The Role of Hydraulic Models in Risk Assessment Analysis
Most hydraulic models offer a ‘water age’ option that allows users to calculate the residence time of water within the pipe network. Although this is a standard water quality indicator used in practice, it does not address the problem when we need to analyze the contact time with pipes of specific materials such as polyvinyl chloride (PVC).
Why is it important to analyze contact time with a material like PVC?
Vinyl chloride monomer (VCM) – a synthetic chemical that presents itself as a colorless and odorless gas at ambient temperature and pressure – is one of the reasons for the need for such analyses. Typically, VCM is fully polymerized into PVC, with only a very low content of residual monomers capable of migrating from pipes to drinking water. Vinyl chloride in water usually evaporates rapidly when it is near the surface and has a low solubility in water. However, VCM in its unchanged state is a carcinogenic substance to humans and is controlled in drinking water as well as food and air.
VCM is potentially released through PVC glue in pipes manufactured between the 1960s and 1980s subject to poor polymerization. Since dangerous levels of migrating substances can be exceeded for water that is in contact with the material for more than 48 hours, water officials would benefit from knowing the accumulated time of contact between the water and such pipes. Water flow through new PVC pipes usually adds very small amounts of vinyl chloride to the water and is not recognized to pose any risk. However, new pipes from other materials such as polyethylene (PE) can also cause migration of other problematic substances.
Despite approval plans in various European countries, many pipe materials are found to leak other unwanted substances. An example of this are some of the degradation products of the antioxidants used, many of which are thought to be endocrine disruptors (substances that can interfere with the human hormone system).
protection of public health and safety
The presence of hazardous substances migrating from drinking water installations, including PVC to VCM, depends on the manufacturing process as well as the quality of the raw materials. As a result, pipe quality varies according to suppliers and cannot be assumed. The European Commission’s Drinking Water Directive 98/83/CE specifies a limit value of 0.5 microgram vinyl chloride/liter in drinking water, which is the maximum level today for all EU member states.
In the WHO guidelines for drinking water, a threshold limit for VCM has been set and has been reduced over the last 25 years and today, the guideline value in drinking water is set at 0.3/l. However, for many substances, no maximum limit has been set, neither in the EU Directive nor in the national requirements. Most countries have quality standards for new installations but not for all relevant substances. With regards to older pipes, it most likely has never been rated.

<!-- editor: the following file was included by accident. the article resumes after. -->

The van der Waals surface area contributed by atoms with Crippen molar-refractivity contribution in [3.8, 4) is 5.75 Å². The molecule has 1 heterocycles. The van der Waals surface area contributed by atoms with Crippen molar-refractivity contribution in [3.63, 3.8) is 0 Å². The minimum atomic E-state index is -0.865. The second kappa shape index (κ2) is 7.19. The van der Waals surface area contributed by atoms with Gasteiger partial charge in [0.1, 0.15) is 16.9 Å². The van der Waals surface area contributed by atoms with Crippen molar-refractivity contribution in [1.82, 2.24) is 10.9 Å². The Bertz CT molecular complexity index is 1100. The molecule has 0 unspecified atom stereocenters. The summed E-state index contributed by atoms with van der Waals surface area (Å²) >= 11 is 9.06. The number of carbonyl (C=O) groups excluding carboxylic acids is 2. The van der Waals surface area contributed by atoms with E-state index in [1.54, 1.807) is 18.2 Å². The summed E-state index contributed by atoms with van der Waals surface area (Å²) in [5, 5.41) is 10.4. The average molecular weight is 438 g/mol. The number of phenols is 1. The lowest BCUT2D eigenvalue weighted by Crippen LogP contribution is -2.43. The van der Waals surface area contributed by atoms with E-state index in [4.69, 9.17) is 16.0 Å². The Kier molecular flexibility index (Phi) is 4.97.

A 2011 decree passed in France states that random sampling on the network should be carried out by the Agence Regional de Sainte (ARS – regional health agencies of France) to determine the level of VCM in water. When the level exceeds 0.5 µg/l, the network owner, ie the city, is required to replace its pipes and eliminate sanitary intoxication within three months. If this condition is not met, they can stop all water distribution.
To protect public health and safety, the ARS strongly recommends implementing a model to determine the exposure of VCM in drinking water, especially for cities where a carcinogenic molecule has been detected.
A new computational method for analyzing cumulative contact times
To analyze the contact time with pipe of a specific material such as PVC, a new computational method was introduced that specifically supports residence time accounting for plastic pipe. The simulation results are shown in the example below where the pipe is color-coded, corresponding to the time the water was in contact with the PVC pipe.
Pipes marked as green/blue are pipes where the contact time with PVC material is less than 48 hours. Pipes in orange/red are pipes where there is a risk of unhealthy concentration of VCM released from the PVC pipes. © DHI
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About the Author
Senior Project Manager and Hydraulic Engineer, DHI Czech Republic
Petr is a water supply system specialist at DHI with over 20 years of professional experience. Throughout his career, Petr has focused on the development and application of hydraulic models to support water supply and distribution. He has managed several global projects and provided technical direction and troubleshooting on various modeling efforts.
Project Engineer, DHI France
Holding a double engineering degree between France and Tunisa, Murtada is a subject matter expert on the modeling of drinking water supply networks. He is particularly knowledgeable about the risks of vinyl chloride monomer (VCM) and has prior experience in roles in relation to water, the environment and hydraulics.
Lise M Moller
Senior Scientist, DHI Denmark
Lise is specialized in exposure and toxic risk assessment of chemicals in industrial products and consumer goods. His expertise also includes endocrine disruptors, environmental risk assessment of chemicals and development of environmental quality standards. Liss has over 15 years of experience in assessing the health effects of polymeric materials exposed to drinking water.